One of the few things we can be sure every culture has in common is a concept of death. For some, it’s the Grim Reaper, the silent, cold, unforgiving death who waits and watches for you to die. For others, it’s Santa Muerte, who is, aside from being a sort of psychopomp, also associated with healing and protection.
She’s worshipped today, often by those who live on the fringes of society–the poor, LGBTQ+ folks, and, unfortunately, also by criminals. That means that her followers are often suspect for no reason other than that they find comfort in a saint who offers protection and safe passage to the afterlife.
Ordinarily I use this space to talk about something in my own life, but Santa Muerte isn’t a figure from my own culture. Rather than projecting myself onto a culture that isn’t mine, I want to link to a couple of articles–one on some of the reasons particular communities worship Santa Muerte, and another on cultural appropriation, Día de los Muertos, and white peoples’ (such as myself) lack of connection with our lost loved ones.
They’re both interesting reads, and I want to tread carefully in this post because I typically write fantasy and writing fantasy about a culture I don’t belong to means I have great potential to fall into harmful, racist tropes, even if I have no intention of doing harm. I welcome criticism on that front–though this is fiction inspired by a religious figure, the potential is still there, and I’m happy to have a conversation about anything I’ve done wrong. It’s very easy to let fear of doing things wrong stop us from speaking or writing at all, but I think I would rather fail spectacularly and learn so I can do better next time than let myself write only about people just like me.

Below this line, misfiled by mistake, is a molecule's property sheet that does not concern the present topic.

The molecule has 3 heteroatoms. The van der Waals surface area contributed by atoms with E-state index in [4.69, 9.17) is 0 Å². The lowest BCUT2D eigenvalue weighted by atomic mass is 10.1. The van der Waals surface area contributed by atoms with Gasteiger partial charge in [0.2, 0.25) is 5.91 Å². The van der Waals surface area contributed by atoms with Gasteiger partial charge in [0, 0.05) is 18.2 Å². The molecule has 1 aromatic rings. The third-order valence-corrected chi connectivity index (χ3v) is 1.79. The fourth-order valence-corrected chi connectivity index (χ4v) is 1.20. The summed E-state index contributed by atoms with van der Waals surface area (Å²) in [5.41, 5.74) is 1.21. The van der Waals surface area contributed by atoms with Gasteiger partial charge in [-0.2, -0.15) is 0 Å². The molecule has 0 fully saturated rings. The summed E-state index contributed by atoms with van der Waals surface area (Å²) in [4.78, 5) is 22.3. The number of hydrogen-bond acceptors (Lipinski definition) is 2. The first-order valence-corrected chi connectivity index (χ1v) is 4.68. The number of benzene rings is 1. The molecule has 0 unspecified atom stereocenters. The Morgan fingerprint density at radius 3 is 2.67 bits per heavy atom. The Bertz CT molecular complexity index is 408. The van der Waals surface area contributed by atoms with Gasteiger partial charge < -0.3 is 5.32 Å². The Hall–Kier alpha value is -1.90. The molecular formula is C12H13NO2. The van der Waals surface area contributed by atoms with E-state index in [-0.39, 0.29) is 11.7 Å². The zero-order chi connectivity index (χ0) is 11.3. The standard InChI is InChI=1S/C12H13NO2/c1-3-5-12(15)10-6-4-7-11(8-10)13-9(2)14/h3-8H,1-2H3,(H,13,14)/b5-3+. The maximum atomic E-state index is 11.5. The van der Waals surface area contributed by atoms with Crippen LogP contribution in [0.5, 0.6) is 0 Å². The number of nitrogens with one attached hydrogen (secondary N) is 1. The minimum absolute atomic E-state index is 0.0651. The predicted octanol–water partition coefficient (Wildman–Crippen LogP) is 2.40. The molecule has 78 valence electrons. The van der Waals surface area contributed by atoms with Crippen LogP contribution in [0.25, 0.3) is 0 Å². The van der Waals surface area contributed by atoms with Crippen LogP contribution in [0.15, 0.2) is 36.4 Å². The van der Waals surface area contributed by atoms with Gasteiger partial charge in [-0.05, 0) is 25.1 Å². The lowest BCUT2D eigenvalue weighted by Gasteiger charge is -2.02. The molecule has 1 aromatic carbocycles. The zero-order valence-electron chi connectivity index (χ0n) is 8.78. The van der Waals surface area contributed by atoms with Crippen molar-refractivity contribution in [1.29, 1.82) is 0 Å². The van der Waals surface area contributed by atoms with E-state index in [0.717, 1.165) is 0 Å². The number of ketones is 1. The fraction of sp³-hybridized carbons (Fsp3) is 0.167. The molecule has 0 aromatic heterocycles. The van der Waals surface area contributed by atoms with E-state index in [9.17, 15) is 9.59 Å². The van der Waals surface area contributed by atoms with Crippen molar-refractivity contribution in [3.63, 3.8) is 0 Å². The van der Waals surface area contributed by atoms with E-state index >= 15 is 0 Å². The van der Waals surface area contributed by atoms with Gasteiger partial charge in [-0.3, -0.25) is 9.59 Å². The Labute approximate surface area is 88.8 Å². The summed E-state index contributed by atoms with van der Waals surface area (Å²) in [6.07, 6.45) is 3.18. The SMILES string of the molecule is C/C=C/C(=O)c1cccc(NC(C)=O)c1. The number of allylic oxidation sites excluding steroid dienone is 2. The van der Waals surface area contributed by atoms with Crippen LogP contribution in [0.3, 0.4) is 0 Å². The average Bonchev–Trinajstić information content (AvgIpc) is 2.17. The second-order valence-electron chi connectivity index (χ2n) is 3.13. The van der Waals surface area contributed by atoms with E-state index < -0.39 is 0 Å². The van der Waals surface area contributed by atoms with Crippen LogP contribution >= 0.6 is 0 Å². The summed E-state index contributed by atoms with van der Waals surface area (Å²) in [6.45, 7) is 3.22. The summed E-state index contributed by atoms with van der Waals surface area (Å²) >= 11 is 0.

Anyway, here’s a drabble.
(Noun: Spanish for Holy Death)
A Mexican and Southwestern United States folk saint who personifies death and is associated with healing, protection, and safe passage into the afterlife.
She is beautiful, it is whispered. Nobody speaks too loudly of the Lady of the Shadows.
Those who worship her are the small, the fearful, the outcasts, or those who deal in death themselves. To speak her name too loudly is an incrimination, an admission of guilt.
For some, she merely crooks a bony finger and laughs, luring the curious. She embraces others like old friends, rubbing their shoulders to warm their weary bones. The Lady may grasp hands or kiss cheeks or simply smile a skeletal grin—all come to her eventually, and follow her elsewhere, into the shadows.